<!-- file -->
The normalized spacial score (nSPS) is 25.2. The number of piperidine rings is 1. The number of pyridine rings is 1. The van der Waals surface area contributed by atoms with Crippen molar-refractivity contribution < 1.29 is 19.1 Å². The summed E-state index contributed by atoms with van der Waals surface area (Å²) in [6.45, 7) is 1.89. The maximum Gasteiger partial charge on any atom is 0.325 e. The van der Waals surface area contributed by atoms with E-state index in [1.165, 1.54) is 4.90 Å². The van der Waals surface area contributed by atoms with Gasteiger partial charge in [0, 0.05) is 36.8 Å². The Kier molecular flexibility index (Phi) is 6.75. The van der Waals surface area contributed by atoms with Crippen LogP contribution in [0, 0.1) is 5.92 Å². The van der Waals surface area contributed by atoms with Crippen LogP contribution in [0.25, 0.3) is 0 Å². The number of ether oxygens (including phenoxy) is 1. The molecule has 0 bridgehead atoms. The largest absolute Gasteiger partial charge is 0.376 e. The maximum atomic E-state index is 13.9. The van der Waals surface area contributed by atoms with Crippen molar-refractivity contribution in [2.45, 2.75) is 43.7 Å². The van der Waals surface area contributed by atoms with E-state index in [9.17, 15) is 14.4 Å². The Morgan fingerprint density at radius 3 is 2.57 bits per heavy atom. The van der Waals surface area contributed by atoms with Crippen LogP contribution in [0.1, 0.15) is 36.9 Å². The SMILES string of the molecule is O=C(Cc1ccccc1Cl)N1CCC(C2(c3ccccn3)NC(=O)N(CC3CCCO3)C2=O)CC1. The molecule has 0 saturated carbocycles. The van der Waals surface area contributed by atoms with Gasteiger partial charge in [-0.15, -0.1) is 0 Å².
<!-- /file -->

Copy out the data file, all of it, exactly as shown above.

The normalized spacial score (nSPS) is 25.2. The number of piperidine rings is 1. The number of pyridine rings is 1. The van der Waals surface area contributed by atoms with Crippen molar-refractivity contribution < 1.29 is 19.1 Å². The summed E-state index contributed by atoms with van der Waals surface area (Å²) in [6.45, 7) is 1.89. The maximum Gasteiger partial charge on any atom is 0.325 e. The van der Waals surface area contributed by atoms with E-state index in [1.165, 1.54) is 4.90 Å². The van der Waals surface area contributed by atoms with Gasteiger partial charge in [0, 0.05) is 36.8 Å². The Kier molecular flexibility index (Phi) is 6.75. The van der Waals surface area contributed by atoms with Crippen LogP contribution in [0, 0.1) is 5.92 Å². The van der Waals surface area contributed by atoms with Crippen LogP contribution in [0.25, 0.3) is 0 Å². The number of ether oxygens (including phenoxy) is 1. The molecule has 0 bridgehead atoms. The largest absolute Gasteiger partial charge is 0.376 e. The maximum atomic E-state index is 13.9. The van der Waals surface area contributed by atoms with Crippen molar-refractivity contribution in [2.45, 2.75) is 43.7 Å². The van der Waals surface area contributed by atoms with E-state index in [9.17, 15) is 14.4 Å². The Morgan fingerprint density at radius 3 is 2.57 bits per heavy atom. The van der Waals surface area contributed by atoms with Crippen LogP contribution in [0.1, 0.15) is 36.9 Å². The SMILES string of the molecule is O=C(Cc1ccccc1Cl)N1CCC(C2(c3ccccn3)NC(=O)N(CC3CCCO3)C2=O)CC1. The molecule has 0 saturated carbocycles. The van der Waals surface area contributed by atoms with Gasteiger partial charge in [-0.15, -0.1) is 0 Å².